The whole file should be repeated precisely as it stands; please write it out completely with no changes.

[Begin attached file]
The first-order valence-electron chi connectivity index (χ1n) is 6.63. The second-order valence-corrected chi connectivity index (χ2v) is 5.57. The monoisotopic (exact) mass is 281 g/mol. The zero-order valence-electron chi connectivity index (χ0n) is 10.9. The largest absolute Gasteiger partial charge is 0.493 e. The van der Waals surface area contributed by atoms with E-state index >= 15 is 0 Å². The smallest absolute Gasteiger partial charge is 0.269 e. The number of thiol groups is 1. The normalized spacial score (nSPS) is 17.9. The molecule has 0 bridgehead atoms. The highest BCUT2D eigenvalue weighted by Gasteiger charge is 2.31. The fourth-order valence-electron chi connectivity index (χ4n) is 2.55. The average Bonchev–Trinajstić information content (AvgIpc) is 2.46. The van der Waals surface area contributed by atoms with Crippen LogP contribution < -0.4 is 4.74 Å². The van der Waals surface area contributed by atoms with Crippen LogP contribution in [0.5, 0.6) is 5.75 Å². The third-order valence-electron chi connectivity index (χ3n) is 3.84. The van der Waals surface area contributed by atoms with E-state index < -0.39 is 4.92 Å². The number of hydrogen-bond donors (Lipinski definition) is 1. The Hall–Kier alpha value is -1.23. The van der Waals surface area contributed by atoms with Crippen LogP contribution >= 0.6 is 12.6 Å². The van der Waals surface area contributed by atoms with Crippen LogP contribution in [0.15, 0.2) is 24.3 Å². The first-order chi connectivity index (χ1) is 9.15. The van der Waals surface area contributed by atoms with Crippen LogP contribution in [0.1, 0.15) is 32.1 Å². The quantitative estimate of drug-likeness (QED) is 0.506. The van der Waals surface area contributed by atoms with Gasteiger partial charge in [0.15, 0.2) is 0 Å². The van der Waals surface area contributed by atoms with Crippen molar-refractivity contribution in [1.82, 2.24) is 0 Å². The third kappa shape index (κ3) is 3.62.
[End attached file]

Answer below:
The first-order valence-electron chi connectivity index (χ1n) is 6.63. The second-order valence-corrected chi connectivity index (χ2v) is 5.57. The monoisotopic (exact) mass is 281 g/mol. The zero-order valence-electron chi connectivity index (χ0n) is 10.9. The largest absolute Gasteiger partial charge is 0.493 e. The van der Waals surface area contributed by atoms with E-state index >= 15 is 0 Å². The smallest absolute Gasteiger partial charge is 0.269 e. The number of thiol groups is 1. The normalized spacial score (nSPS) is 17.9. The molecule has 0 bridgehead atoms. The highest BCUT2D eigenvalue weighted by Gasteiger charge is 2.31. The fourth-order valence-electron chi connectivity index (χ4n) is 2.55. The average Bonchev–Trinajstić information content (AvgIpc) is 2.46. The van der Waals surface area contributed by atoms with Crippen LogP contribution < -0.4 is 4.74 Å². The van der Waals surface area contributed by atoms with Crippen LogP contribution in [0.5, 0.6) is 5.75 Å². The third-order valence-electron chi connectivity index (χ3n) is 3.84. The van der Waals surface area contributed by atoms with E-state index < -0.39 is 4.92 Å². The number of hydrogen-bond donors (Lipinski definition) is 1. The Hall–Kier alpha value is -1.23. The van der Waals surface area contributed by atoms with Crippen LogP contribution >= 0.6 is 12.6 Å². The van der Waals surface area contributed by atoms with Crippen LogP contribution in [0.15, 0.2) is 24.3 Å². The first-order chi connectivity index (χ1) is 9.15. The van der Waals surface area contributed by atoms with Crippen LogP contribution in [0.1, 0.15) is 32.1 Å². The quantitative estimate of drug-likeness (QED) is 0.506. The van der Waals surface area contributed by atoms with Gasteiger partial charge in [0.15, 0.2) is 0 Å². The van der Waals surface area contributed by atoms with Crippen molar-refractivity contribution in [1.82, 2.24) is 0 Å². The third kappa shape index (κ3) is 3.62.